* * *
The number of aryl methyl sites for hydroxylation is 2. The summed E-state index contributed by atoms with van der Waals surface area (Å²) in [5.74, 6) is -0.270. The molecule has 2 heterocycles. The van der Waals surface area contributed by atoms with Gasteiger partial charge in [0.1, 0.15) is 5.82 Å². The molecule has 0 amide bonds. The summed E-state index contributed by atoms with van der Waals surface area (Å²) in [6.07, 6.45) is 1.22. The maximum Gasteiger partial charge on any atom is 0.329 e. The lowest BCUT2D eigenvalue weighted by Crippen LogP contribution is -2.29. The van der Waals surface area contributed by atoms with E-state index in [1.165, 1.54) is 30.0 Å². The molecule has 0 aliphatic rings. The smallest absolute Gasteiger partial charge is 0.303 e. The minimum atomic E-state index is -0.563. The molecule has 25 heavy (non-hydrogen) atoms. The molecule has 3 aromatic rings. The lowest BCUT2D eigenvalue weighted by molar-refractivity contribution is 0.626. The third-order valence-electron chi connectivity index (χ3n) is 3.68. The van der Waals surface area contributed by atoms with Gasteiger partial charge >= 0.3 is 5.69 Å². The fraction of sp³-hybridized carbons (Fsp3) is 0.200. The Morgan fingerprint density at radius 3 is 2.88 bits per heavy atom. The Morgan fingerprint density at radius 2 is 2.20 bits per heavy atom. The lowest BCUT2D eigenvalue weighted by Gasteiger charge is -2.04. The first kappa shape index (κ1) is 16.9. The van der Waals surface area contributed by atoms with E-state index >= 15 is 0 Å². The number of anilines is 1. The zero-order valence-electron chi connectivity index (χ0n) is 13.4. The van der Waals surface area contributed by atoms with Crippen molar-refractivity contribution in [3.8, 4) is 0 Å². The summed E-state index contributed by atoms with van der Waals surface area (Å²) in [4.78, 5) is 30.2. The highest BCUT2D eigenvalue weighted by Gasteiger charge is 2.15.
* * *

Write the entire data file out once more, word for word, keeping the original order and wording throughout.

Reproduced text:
The number of aryl methyl sites for hydroxylation is 2. The summed E-state index contributed by atoms with van der Waals surface area (Å²) in [5.74, 6) is -0.270. The molecule has 2 heterocycles. The van der Waals surface area contributed by atoms with Gasteiger partial charge in [0.1, 0.15) is 5.82 Å². The molecule has 0 amide bonds. The summed E-state index contributed by atoms with van der Waals surface area (Å²) in [6.07, 6.45) is 1.22. The maximum Gasteiger partial charge on any atom is 0.329 e. The lowest BCUT2D eigenvalue weighted by Crippen LogP contribution is -2.29. The van der Waals surface area contributed by atoms with E-state index in [1.165, 1.54) is 30.0 Å². The molecule has 0 aliphatic rings. The smallest absolute Gasteiger partial charge is 0.303 e. The minimum atomic E-state index is -0.563. The molecule has 25 heavy (non-hydrogen) atoms. The molecule has 3 aromatic rings. The lowest BCUT2D eigenvalue weighted by molar-refractivity contribution is 0.626. The third-order valence-electron chi connectivity index (χ3n) is 3.68. The van der Waals surface area contributed by atoms with Gasteiger partial charge >= 0.3 is 5.69 Å². The fraction of sp³-hybridized carbons (Fsp3) is 0.200. The Morgan fingerprint density at radius 3 is 2.88 bits per heavy atom. The Morgan fingerprint density at radius 2 is 2.20 bits per heavy atom. The lowest BCUT2D eigenvalue weighted by Gasteiger charge is -2.04. The first kappa shape index (κ1) is 16.9. The van der Waals surface area contributed by atoms with E-state index >= 15 is 0 Å². The number of anilines is 1. The zero-order valence-electron chi connectivity index (χ0n) is 13.4. The van der Waals surface area contributed by atoms with Crippen molar-refractivity contribution in [3.8, 4) is 0 Å². The summed E-state index contributed by atoms with van der Waals surface area (Å²) in [4.78, 5) is 30.2. The highest BCUT2D eigenvalue weighted by Gasteiger charge is 2.15.